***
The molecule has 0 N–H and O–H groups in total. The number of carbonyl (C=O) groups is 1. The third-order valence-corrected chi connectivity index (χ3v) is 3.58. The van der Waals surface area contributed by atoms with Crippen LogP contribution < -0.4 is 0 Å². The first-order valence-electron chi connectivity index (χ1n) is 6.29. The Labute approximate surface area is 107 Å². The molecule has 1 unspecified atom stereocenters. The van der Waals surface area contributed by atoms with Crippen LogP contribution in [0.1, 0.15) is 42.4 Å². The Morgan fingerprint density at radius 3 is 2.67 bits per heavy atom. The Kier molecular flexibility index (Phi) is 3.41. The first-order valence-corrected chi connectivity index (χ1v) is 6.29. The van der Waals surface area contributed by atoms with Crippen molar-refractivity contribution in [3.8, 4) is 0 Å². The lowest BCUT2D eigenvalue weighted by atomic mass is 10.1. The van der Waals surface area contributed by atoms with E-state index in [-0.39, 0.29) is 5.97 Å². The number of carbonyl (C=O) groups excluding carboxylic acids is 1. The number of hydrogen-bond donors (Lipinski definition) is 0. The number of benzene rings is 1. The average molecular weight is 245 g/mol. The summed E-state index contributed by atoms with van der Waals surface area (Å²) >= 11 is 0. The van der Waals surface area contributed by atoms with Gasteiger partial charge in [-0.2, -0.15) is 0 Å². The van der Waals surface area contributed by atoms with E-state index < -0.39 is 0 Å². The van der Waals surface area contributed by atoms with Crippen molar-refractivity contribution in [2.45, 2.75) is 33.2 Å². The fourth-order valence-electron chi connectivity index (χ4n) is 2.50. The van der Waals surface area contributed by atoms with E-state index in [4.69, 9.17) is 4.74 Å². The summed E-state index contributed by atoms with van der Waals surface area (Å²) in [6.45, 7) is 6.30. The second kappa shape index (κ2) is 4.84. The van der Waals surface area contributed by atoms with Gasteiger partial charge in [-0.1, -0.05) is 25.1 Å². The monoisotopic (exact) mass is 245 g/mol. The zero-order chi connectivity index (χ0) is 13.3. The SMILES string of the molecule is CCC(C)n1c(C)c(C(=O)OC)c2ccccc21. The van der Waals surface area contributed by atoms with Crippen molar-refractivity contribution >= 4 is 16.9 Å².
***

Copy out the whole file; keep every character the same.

The molecule has 0 N–H and O–H groups in total. The number of carbonyl (C=O) groups is 1. The third-order valence-corrected chi connectivity index (χ3v) is 3.58. The van der Waals surface area contributed by atoms with Crippen LogP contribution < -0.4 is 0 Å². The first-order valence-electron chi connectivity index (χ1n) is 6.29. The Labute approximate surface area is 107 Å². The molecule has 1 unspecified atom stereocenters. The van der Waals surface area contributed by atoms with Crippen LogP contribution in [0.1, 0.15) is 42.4 Å². The Morgan fingerprint density at radius 3 is 2.67 bits per heavy atom. The Kier molecular flexibility index (Phi) is 3.41. The first-order valence-corrected chi connectivity index (χ1v) is 6.29. The van der Waals surface area contributed by atoms with Crippen molar-refractivity contribution in [3.8, 4) is 0 Å². The lowest BCUT2D eigenvalue weighted by atomic mass is 10.1. The van der Waals surface area contributed by atoms with E-state index in [-0.39, 0.29) is 5.97 Å². The number of carbonyl (C=O) groups excluding carboxylic acids is 1. The number of hydrogen-bond donors (Lipinski definition) is 0. The number of benzene rings is 1. The average molecular weight is 245 g/mol. The summed E-state index contributed by atoms with van der Waals surface area (Å²) >= 11 is 0. The van der Waals surface area contributed by atoms with Gasteiger partial charge in [-0.2, -0.15) is 0 Å². The van der Waals surface area contributed by atoms with E-state index < -0.39 is 0 Å². The van der Waals surface area contributed by atoms with Crippen molar-refractivity contribution in [2.45, 2.75) is 33.2 Å². The fourth-order valence-electron chi connectivity index (χ4n) is 2.50. The van der Waals surface area contributed by atoms with E-state index in [4.69, 9.17) is 4.74 Å². The summed E-state index contributed by atoms with van der Waals surface area (Å²) in [6.45, 7) is 6.30. The second kappa shape index (κ2) is 4.84. The van der Waals surface area contributed by atoms with Gasteiger partial charge in [-0.1, -0.05) is 25.1 Å². The monoisotopic (exact) mass is 245 g/mol. The zero-order chi connectivity index (χ0) is 13.3. The SMILES string of the molecule is CCC(C)n1c(C)c(C(=O)OC)c2ccccc21. The van der Waals surface area contributed by atoms with Crippen molar-refractivity contribution >= 4 is 16.9 Å².